Opinion: How the Lib Dems can help tourism thrive

It may be easy to forget when it’s on your doorstep every day, but the UK is one of the world’s most popular tourist destinations. You only have to think about the stunning views from the Brecon Beacons, the tranquillity of the Norfolk Broads or the thriving cultural scene in Liverpool to understand why that’s the case.

The coming years boast some fantastic opportunities for tourism in the UK. At conference, Liberal Democrats will debate our tourism policy outlining how to make the most of them.

Tourism is one of the UK’s largest industries, employing over two million people. The benefits of tourism are clear. A thriving visitor economy can provide employment, investment, tax revenue and regeneration in a range of communities. For every £1 we spend promoting tourism, we gain £5 in re-investment. But tourism’s benefits are not purely financial. It can also help to preserve our national heritage and encourage cross-cultural understanding.

Tourism once boomed in this country. But despite the UK’s potential, Britain’s share of the global tourism market has fallen by 16% over the last 20 years. Only London is currently immune from falling visitor numbers. The amount of money UK citizens spend abroad far exceeds the amount overseas visitors spend here – known as the tourism deficit. Under Labour, this deficit has quadrupled, currently standing at £18 billion.

The government seems determined to hinder tourism’s development at every opportunity. Visa prices were raised by 150% in 2005 and then a further £15 out-sourcing charge was added in 2006 – a clear disincentive for prospective tourists. To make matters worse, the government has frozen the overseas marketing budget of VisitBritain – the tourist board responsible for promoting Britain as a tourist destination. The budget has stood still at £35.5 million for 10 years, which means that, in real terms, it has actually decreased. This financial squeeze and pressure on resources forced VisitBritain to cut its staff by one-fifth last year.

The London Olympic and Paralympic Games in 2012 present a fantastic chance to reverse some of the negative trends in the tourism industry. But the government are failing to capitalise on this opportunity. The ‘Tourism 2012 Charter’, outlining a strategy to maximise the tourism potential of the Games, was originally no more than an A4 page. The final version has been delayed twice now, until September. The investment, infrastructure and planning required to make tourism a success in 2012 and beyond is being jeopardised by the government’s inability to provide clear policy direction.

In less than a week, in Brighton, Liberal Democrats will debate our tourism motion which we hope will be welcomed as the party’s official policy. It is an important part of any policy framework to consider the environment and sustainability, and tourism is no different. The Green Tourism Business Scheme set a standard for how sustainable tourism might work across the UK, and this is certainly something we would like to build on.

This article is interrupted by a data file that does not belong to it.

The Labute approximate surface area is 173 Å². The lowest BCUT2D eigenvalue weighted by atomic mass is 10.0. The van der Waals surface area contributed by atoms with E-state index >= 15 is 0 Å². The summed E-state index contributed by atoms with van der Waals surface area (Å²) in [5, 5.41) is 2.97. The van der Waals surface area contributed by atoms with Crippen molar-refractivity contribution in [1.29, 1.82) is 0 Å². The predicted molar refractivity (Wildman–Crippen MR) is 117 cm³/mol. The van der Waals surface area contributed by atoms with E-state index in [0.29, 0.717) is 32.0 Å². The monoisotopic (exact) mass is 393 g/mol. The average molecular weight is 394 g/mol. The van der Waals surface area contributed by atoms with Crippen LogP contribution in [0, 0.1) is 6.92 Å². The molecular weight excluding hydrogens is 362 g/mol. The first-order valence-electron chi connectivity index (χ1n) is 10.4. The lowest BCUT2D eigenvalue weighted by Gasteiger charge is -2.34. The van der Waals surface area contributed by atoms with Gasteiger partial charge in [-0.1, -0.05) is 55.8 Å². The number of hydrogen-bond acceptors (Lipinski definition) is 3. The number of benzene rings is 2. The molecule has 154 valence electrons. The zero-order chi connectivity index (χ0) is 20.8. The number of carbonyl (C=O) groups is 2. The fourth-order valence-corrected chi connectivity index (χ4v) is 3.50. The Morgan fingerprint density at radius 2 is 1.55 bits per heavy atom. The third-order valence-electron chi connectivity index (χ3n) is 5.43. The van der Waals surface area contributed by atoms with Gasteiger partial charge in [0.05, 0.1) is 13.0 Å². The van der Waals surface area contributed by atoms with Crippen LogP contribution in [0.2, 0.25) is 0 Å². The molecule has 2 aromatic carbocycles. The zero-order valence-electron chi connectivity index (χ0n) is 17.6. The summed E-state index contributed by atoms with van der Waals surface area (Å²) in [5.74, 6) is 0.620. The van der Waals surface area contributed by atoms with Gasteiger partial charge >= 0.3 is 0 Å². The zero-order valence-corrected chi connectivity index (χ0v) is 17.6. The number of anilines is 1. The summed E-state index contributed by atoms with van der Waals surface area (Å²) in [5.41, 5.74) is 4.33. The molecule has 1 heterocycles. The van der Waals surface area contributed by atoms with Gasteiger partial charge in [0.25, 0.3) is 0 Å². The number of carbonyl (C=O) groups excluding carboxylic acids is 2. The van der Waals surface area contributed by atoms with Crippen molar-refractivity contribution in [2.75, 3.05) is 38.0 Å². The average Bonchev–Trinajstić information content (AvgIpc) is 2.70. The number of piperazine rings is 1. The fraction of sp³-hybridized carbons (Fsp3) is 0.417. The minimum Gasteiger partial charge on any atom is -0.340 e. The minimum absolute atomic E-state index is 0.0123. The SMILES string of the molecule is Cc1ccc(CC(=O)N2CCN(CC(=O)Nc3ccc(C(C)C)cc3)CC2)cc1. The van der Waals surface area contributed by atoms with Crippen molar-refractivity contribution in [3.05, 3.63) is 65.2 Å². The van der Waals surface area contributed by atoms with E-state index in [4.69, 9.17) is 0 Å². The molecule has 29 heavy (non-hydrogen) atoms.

We also need to capitalise on the tourism potential of our seaside resorts. Tourism can provide a vital source of income for community regeneration. An improvement in the rail network, particularly to end-of-the-line towns, would prove an effective way to attract both overseas and domestic tourists to these resorts.

Even though England accounts for 85% of tourism revenue, it does not have its own separately funded tourism board to promote England. We propose that “VisitEngland” – a tourist board similar to VisitScotland and VisitWales – should be established to promote England domestically and internationally as a tourist destination.

If tourism is to thrive in the UK, funding for tourist boards must be assured, and communication between stakeholders should be encouraged. Local organisations through to national bodies must work together to create suitable and sustainable tourism strategies for each area. With a more joined-up approach – and sufficient investment – Britain will reinforce its reputation as a world class tourist destination, capitalising on the opportunities that the next few years will bring.

* Don Foster is MP for Bath, and Liberal Democrat Shadow Secretary of State for Culture, Media and Sport.

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This entry was posted in Conference and Op-eds.


  • Tourism is one sector of the economy where the state can play a useful role. Firstly, through local government and the network of regional planning and economic development quangos. Secondly, through English Heritage and English Nature, both of which are executive agencies of DEFRA, and the various National Park authorities. Thirdly, through strategic injections of cash.

    Hastings is a seaside town with a stunning location and less than two hour’s travel from London. It has a lot of good property, and is right next door to Rye, Winchelsea and Battle. Yet, despite the conspicuous wealth surrounding it, Hastings is a depressed backwater, and virtually dead as a tourist destination. No conference centre, few hotels, above average unemployment and a high crime rate. Surely a prime candidate for regeneration?

    We must also avoid undermining the tourist industry, as we did in 2001 when we introduced marshal law in rural Britain and spent £8 billion of public money compensating farmers for the burning of their livestock on open funeral pyres. Next time there is a foot-and-mouth pandemic, vaccinate and tell the NFU where to get off.

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